A lot or a little?
The parents' guide to what's in this movie.
What parents need to know
Parents need to know that this Gwyneth Paltrow country music drama involves many mature issues that may not be appropriate for young teens -- including alcohol abuse, rehab, relapses, prescription-pill addiction, infidelity, and depression. A couple of scenes show couples about to have or having sex, but there's no nudity beyond a bare shoulder or back. Language gets stronger in the second half of the film, which features many more instances of "s--t," "a--hole," and their derivatives. Overall, the movie offers a strong warning about the consequences of alcohol abuse, but an even more central message is that love and fame don't always go hand in hand -- and that love should always win between the two.
- Parents say
- Kids say
What's the story?
Kelly Canter (Gwyneth Paltrow) is a six-time-Grammy-winning country music sensation -- but she's also an ugly drunk who was so intoxicated at a fateful Dallas concert that she ended up causing her own miscarriage. The movie's story begins almost a year later, as Kelly is prematurely withdrawn from rehab by her slick husband/manager, James (Tim McGraw), who's planned a multi-city tour culminating in a comeback Dallas appearance. James has lined up a young former beauty queen, Chiles Stanton (Leighton Meester), to open for Kelly, but Kelly insists that Beau Hutton (Garrett Hedlund), her "sponsor" from rehab who's also a singer-songwriter, come along as well. The four of them set off on the ill-timed tour, only to discover that Kelly isn't better at all and Chiles is more than she seems. Ultimately, if she can't overcome her demons, Kelly could lose not only her fans' loyalty but also her viability as a country superstar.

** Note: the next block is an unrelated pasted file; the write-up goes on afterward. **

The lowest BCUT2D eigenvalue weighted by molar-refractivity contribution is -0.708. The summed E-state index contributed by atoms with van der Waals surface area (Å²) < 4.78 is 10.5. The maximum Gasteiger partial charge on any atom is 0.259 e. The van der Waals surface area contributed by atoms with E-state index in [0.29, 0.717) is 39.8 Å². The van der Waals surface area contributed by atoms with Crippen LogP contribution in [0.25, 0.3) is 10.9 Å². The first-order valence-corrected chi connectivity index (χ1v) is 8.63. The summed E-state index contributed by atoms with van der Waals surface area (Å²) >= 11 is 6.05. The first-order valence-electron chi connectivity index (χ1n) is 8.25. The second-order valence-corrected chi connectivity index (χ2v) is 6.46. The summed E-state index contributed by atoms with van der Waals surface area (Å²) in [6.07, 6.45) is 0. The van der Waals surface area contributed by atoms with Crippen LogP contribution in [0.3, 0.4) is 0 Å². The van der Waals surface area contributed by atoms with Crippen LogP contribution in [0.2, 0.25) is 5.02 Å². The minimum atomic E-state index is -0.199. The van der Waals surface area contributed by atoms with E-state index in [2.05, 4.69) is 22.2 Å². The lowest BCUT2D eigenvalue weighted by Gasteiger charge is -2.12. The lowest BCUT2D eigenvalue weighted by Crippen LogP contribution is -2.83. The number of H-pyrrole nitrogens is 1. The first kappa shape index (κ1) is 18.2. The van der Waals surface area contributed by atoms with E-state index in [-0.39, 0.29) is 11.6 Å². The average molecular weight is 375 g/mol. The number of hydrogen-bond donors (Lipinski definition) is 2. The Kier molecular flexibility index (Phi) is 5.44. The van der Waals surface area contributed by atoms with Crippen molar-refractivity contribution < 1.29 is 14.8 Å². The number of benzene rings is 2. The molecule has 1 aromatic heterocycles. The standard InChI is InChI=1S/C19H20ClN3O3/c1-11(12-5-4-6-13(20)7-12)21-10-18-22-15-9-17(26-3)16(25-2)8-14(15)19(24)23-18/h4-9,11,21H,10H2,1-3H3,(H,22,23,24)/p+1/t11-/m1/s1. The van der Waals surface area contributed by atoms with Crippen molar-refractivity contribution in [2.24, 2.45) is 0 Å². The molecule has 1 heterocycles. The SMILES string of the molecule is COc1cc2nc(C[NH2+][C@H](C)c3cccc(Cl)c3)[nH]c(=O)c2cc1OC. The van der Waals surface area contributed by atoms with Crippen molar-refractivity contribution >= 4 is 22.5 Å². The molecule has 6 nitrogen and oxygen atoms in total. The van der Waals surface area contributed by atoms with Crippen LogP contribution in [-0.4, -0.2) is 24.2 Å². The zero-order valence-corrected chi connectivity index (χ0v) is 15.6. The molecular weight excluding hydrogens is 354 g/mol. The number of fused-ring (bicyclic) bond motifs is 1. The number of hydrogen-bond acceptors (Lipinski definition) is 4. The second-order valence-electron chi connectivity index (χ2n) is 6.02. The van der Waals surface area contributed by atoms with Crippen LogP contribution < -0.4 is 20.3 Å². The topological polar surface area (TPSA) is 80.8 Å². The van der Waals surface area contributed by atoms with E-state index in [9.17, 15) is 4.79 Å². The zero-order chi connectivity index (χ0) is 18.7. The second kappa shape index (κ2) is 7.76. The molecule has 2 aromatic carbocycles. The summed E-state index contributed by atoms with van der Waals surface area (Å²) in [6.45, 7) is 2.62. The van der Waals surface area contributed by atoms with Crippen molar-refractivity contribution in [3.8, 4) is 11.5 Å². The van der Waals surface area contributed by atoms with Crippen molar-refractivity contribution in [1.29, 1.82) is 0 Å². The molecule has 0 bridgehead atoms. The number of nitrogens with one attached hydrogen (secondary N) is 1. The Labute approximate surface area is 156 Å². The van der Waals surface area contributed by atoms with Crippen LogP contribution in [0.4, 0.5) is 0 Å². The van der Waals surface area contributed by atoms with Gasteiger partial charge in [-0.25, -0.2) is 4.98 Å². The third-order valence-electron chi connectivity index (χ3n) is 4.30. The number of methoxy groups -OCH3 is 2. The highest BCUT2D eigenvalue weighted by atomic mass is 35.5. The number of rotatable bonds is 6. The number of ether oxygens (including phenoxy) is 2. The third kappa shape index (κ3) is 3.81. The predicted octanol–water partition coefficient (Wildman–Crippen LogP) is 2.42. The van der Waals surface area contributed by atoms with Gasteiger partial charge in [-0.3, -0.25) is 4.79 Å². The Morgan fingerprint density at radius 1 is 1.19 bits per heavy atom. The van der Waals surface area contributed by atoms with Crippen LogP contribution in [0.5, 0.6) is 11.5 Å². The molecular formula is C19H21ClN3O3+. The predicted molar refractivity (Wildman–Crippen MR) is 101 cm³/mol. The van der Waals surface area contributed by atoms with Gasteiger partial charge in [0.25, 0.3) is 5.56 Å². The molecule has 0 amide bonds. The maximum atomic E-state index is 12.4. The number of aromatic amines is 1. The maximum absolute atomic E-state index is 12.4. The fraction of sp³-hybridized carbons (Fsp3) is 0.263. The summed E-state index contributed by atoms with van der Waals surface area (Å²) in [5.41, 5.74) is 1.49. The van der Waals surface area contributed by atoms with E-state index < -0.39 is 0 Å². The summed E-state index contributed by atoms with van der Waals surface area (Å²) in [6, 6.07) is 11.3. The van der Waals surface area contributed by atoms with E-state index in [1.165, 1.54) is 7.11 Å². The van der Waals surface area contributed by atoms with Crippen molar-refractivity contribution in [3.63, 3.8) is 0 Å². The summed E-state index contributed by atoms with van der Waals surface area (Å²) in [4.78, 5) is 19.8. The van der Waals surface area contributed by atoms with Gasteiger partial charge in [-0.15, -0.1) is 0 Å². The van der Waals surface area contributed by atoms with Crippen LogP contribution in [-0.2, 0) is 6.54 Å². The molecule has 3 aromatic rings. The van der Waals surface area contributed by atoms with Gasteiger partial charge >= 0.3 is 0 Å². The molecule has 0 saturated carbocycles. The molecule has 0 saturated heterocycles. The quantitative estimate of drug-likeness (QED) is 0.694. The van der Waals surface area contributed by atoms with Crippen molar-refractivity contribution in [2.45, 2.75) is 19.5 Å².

Is it any good?
Paltrow is believable as a superstar country singer who acts tough but is quite fragile. Her portrayal isn't a revelation like Sissy Spacek's unforgettable turn as Loretta Lynn in Coal Miner's Daughter, but between Paltrow's fantastic guest spot on Glee and this leading role, the Academy Award winner has been doing a great job of reminding audiences she can act and sing. A couple of scenes with McGraw feel more forced than intimate, and there are more than a few predictably maudlin monologues and conversations, but there's no denying that Paltrow is a powerful presence on-screen.
All of that said, the emotional core of COUNTRY STRONG is definitely Hedlund, who plays a young singer unwilling to sell out with an intensity and vulnerability that was lacking in his performance in TRON: Legacy. His is the movie's only truly redeeming character -- a man who sees Kelly for who she is and is actually worried about her in a way that her own husband can't muster. Even more surprising is that Hedlund sang his own songs, just like Paltrow. Meester, meanwhile, nails the sugary-sweet public persona that hides the desperate ambition of a young woman who wants a big career. Still, despite the impressive singing and strong performances, some of the dialogue and plot turns are too hammy to make this a four- or five-star film.
Talk to your kids about ...
Families can talk about the movie's central message about love versus fame. Which wins out in the end? Do you think that they can't co-exist?
How does the movie portray the consequences of drinking? Do you think it's a realistic depiction? What did Kelly's alcoholism cost her personally and professionally?
How does this movie -- which is about a fictional singer -- compare to dramas you've seen about real-life stars? Are there any musicians that Kelly, Beau, or Chiles remind you of?
- In theaters: January 7, 2011
- On DVD or streaming: April 12, 2011
- Cast: Garrett Hedlund, Gwyneth Paltrow, Leighton Meester, Tim McGraw
- Director: Shana Feste
- Studio: Screen Gems
- Genre: Drama
- Run time: 100 minutes
- MPAA rating: PG-13
- MPAA explanation: thematic elements involving alcohol abuse and some sexual content
- Last updated: September 21, 2019
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Common Sense Media's unbiased ratings are created by expert reviewers and aren't influenced by the product's creators or by any of our funders, affiliates, or partners.
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